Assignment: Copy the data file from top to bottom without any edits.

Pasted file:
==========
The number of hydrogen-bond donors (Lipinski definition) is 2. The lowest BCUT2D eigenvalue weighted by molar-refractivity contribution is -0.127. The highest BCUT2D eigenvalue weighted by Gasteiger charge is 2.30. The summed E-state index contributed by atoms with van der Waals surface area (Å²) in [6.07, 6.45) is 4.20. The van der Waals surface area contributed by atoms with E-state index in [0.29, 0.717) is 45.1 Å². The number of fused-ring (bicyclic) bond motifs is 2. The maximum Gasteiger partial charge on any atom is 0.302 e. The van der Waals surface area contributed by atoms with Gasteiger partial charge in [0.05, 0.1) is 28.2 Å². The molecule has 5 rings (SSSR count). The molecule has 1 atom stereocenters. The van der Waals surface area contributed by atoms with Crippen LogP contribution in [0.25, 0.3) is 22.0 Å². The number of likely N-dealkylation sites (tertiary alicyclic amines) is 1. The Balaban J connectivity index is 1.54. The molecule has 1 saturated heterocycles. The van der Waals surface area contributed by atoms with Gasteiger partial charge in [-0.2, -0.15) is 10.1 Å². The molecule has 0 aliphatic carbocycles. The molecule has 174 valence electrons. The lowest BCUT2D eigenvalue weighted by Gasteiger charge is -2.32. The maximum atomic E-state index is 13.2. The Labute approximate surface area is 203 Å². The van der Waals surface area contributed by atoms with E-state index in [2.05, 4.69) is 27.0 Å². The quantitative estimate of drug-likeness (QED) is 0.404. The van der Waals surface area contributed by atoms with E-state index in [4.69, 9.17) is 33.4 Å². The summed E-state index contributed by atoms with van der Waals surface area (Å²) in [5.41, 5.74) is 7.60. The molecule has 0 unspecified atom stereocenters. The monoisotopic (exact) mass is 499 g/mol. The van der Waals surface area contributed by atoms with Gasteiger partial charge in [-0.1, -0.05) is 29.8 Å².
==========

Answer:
The number of hydrogen-bond donors (Lipinski definition) is 2. The lowest BCUT2D eigenvalue weighted by molar-refractivity contribution is -0.127. The highest BCUT2D eigenvalue weighted by Gasteiger charge is 2.30. The summed E-state index contributed by atoms with van der Waals surface area (Å²) in [6.07, 6.45) is 4.20. The van der Waals surface area contributed by atoms with E-state index in [0.29, 0.717) is 45.1 Å². The number of fused-ring (bicyclic) bond motifs is 2. The maximum Gasteiger partial charge on any atom is 0.302 e. The van der Waals surface area contributed by atoms with Gasteiger partial charge in [0.05, 0.1) is 28.2 Å². The molecule has 5 rings (SSSR count). The molecule has 1 atom stereocenters. The van der Waals surface area contributed by atoms with Crippen LogP contribution in [0.25, 0.3) is 22.0 Å². The number of likely N-dealkylation sites (tertiary alicyclic amines) is 1. The Balaban J connectivity index is 1.54. The molecule has 1 saturated heterocycles. The van der Waals surface area contributed by atoms with Gasteiger partial charge in [-0.2, -0.15) is 10.1 Å². The molecule has 0 aliphatic carbocycles. The molecule has 174 valence electrons. The lowest BCUT2D eigenvalue weighted by Gasteiger charge is -2.32. The maximum atomic E-state index is 13.2. The Labute approximate surface area is 203 Å². The van der Waals surface area contributed by atoms with E-state index in [2.05, 4.69) is 27.0 Å². The quantitative estimate of drug-likeness (QED) is 0.404. The van der Waals surface area contributed by atoms with E-state index in [4.69, 9.17) is 33.4 Å². The summed E-state index contributed by atoms with van der Waals surface area (Å²) in [5.41, 5.74) is 7.60. The molecule has 0 unspecified atom stereocenters. The monoisotopic (exact) mass is 499 g/mol. The van der Waals surface area contributed by atoms with Gasteiger partial charge in [-0.1, -0.05) is 29.8 Å².